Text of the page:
skip navigation nih record
Vol. LXII, No. 7
April 2, 2010
cover

previous story

next story


Milestones

Collins Receives Albany Medical Center Prize

NIH director Dr. Francis Collins was recently named a co-winner of the Albany Medical Center Prize in Medicine and Biomedical Research for his leading role in mapping the human genome. While accepting the honor, Collins declined his portion of the $500,000 prize in order to comply with government ethics rules. He shares the award with Dr. Eric Lander, director of the Broad Institute at the Massachusetts Institute of Technology and Harvard University, and Dr. David Botstein, director of the Lewis-Sigler Institute for Integrative Genomics at Princeton University. They will be recognized during an Apr. 23 celebration at Albany Medical Center in Albany, N.Y.

“These three scientists undoubtedly will hold a special place in the history of science and medicine as primary initiators of a profound revolution in human development,” said Dr. James Barba, president and chief executive officer of Albany Medical Center. “This is because they unlocked and opened the door that had previously barred us from understanding disease processes at the most basic genetic level.”

“The Human Genome Project has made it possible for us to identify genetic causes of illness in a fraction of the time it used to take,” Collins said. “This was truly a collaborative, international effort involving more than 2,000 scientists in 6 countries, working together to make that first human sequence possible. It is important to note that the Human Genome Project gave away all the data immediately. That kind of free and rapid data release has now become the standard for many other large-scale collaborative projects, speeding up the application of these discoveries to clinical medicine.”

This is the 10th year the Albany Medical Center Prize, known as “America’s Nobel,” has been awarded and the second time an NIH winner has been named. NIAID director Dr. Anthony Fauci won the honor in 2002.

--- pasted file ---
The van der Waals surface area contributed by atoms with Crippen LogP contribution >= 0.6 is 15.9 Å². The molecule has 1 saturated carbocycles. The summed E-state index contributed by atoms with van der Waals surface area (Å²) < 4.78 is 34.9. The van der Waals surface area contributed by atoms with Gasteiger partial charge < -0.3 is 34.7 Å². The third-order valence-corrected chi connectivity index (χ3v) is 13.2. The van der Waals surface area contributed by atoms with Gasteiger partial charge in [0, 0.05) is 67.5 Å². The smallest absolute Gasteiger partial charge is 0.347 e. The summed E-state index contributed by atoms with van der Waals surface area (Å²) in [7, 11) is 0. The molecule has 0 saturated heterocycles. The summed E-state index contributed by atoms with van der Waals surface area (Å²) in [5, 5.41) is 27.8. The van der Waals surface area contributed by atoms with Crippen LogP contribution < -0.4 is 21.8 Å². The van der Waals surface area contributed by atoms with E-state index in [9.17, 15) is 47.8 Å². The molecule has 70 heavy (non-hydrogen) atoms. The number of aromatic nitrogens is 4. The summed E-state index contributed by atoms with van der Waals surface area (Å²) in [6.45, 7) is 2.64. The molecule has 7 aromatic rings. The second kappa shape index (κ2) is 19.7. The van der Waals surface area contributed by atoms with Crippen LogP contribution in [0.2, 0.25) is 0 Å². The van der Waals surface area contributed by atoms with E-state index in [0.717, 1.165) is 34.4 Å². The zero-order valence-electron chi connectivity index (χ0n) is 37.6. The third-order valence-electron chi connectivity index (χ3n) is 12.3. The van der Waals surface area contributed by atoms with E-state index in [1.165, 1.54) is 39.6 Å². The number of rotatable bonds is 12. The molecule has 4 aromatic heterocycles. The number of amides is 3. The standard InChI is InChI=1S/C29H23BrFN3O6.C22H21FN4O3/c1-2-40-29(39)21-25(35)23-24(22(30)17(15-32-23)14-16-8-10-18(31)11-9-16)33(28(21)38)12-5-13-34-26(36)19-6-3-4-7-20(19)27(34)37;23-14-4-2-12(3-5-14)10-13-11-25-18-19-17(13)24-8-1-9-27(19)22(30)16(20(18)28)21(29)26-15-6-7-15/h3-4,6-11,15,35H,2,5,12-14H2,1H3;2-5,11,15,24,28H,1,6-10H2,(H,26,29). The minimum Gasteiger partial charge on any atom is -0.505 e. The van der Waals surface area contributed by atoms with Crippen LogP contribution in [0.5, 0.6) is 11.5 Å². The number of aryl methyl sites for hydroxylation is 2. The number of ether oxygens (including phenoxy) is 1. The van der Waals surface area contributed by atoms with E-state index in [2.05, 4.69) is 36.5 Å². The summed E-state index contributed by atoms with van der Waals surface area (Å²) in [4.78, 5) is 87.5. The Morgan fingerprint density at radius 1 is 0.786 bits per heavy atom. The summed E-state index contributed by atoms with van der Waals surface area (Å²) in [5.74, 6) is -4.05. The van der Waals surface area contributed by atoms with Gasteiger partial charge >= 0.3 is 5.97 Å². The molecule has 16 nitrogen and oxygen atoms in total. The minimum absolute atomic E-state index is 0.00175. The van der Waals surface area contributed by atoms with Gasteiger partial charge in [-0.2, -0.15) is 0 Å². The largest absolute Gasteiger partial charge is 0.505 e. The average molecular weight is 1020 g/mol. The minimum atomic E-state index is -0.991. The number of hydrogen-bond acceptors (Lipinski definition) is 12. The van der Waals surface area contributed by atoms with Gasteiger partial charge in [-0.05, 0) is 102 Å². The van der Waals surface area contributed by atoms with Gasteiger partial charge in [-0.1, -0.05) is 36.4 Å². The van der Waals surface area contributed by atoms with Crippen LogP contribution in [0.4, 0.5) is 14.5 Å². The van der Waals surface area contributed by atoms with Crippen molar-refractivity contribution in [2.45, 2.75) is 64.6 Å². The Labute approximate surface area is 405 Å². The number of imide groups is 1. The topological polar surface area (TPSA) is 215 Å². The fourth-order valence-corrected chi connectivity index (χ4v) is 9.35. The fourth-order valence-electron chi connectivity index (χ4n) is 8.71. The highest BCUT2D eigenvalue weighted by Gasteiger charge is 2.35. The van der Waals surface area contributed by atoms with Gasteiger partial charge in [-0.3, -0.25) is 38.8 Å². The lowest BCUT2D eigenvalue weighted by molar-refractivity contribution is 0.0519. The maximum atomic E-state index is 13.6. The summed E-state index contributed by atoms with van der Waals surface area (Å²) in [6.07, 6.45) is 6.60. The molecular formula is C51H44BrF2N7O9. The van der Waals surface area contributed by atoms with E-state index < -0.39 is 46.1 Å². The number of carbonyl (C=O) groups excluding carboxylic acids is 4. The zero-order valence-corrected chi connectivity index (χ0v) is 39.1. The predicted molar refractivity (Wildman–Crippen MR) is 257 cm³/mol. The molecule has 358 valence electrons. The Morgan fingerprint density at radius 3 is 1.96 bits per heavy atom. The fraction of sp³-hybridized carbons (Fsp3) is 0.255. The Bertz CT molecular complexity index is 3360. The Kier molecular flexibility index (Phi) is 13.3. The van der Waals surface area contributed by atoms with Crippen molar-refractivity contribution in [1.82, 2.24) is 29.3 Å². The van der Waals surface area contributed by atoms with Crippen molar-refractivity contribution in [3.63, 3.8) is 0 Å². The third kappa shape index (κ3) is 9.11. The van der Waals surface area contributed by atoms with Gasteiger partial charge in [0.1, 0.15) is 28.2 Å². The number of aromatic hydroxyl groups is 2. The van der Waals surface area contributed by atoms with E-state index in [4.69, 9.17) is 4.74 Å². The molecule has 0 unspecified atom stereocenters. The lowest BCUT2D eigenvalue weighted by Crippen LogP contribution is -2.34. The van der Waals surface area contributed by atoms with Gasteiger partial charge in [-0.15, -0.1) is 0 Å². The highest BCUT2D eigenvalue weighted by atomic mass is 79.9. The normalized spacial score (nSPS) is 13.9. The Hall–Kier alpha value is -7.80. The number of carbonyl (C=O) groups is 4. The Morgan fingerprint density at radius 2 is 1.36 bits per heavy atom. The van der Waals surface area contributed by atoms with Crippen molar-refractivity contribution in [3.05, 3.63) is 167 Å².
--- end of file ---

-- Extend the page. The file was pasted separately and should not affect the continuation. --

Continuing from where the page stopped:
Dr. Rashmi Gopal-Srivastava (l) presents award to Dr. Yun-Bo Shi. Dr. Emily Chew accepts her award
APAO president Dr. Rashmi Gopal-Srivastava (l) presents award to Dr. Yun-Bo Shi. At right, Dr. Emily Chew accepts her award.

APAO Presents Awards, Announces Board

The NIH Asian and Pacific Islander Organization (APAO) recently honored two NIH researchers for their outstanding scientific achievements at its annual awards ceremony.

Dr. Yun-Bo Shi, chief, section on molecular morphogenesis, NICHD, was recognized for outstanding contributions and accomplishments in the field of nuclear receptors and endocrine research. Dr. Emily Chew, deputy director, Division of Epidemiology and Clinical Research, NEI, was honored for outstanding contributions and accomplishments in the field of age-related eye disease and early treatment of diabetic retinopathy.

The NIH APAO also recently announced its 2010 board: Dr. Rashmi Gopal-Srivastava, Office of Rare Diseases Research, president; Franda Liu, NLM, vice president; Aaron Bell, NCI, treasurer; and Phyllis Chui, NLM, executive secretary.

For more information on APAO, its mission and meetings, visit www.recgov.org/r&w/apao.

 

Valenzuela Honored for Work in Tropical Medicine

Dr. Jesus G. Valenzuela
Dr. Jesus G. Valenzuela, chief of the vector molecular biology unit in the Laboratory of Malaria and Vector Research, NIAID, won the 2009 Bailey K. Ashford Medal for distinguished work in tropical medicine by an early or mid-career scientist. The medal was presented at the annual meeting of the American Society of Tropical Medicine and Hygiene. Valenzuela’s lab studies proteins found in the saliva of sand flies and how immunity to these proteins can protect against leishmaniasis, a parasitic disease transmitted to animals and humans by these insects. He joined NIAID in 1996 after earning his Ph.D. in biochemistry from the University of Arizona at Tucson.




Murphy Named Outstanding Mentor

Dr. Philip M. Murphy

NIAID recently presented its annual Outstanding Mentor Award to Dr. Philip M. Murphy, chief of the molecular signaling section in the Laboratory of Molecular Immunology. The award acknowledges exemplary mentoring and guidance to NIAID’s trainees. This is the second year the award has been made. Murphy leads a program of research on G protein-coupled receptors of the immune system. He has trained numerous students from both the United States and abroad.


Myrick Certified by Brookings Institution

Dr. Dorkina Myrick (r), a medical officer in extramural training and career development at NCI’s Center for Cancer Training, recently received a certificate in public leadership from the Brookings Institution in Washington, D.C. Dr. Strobe Talbott (l), Brookings president, presented the plaque.

Dr. Dorkina Myrick (r), a medical officer in extramural training and career development at NCI’s Center for Cancer Training, recently received a certificate in public leadership from the Brookings Institution in Washington, D.C. Dr. Strobe Talbott (l), Brookings president, presented the plaque. The certificate program is a 20-day curriculum for government employees at the GS 13-15 and SES levels. As part of her program of study, Myrick spent a week on Capitol Hill interacting with legislators, policymakers and journalists. She is a former clinical fellow and graduate of the NIH/NCI anatomic pathology training program and a former recipient of an NIH National Research Service Award.

back to top of page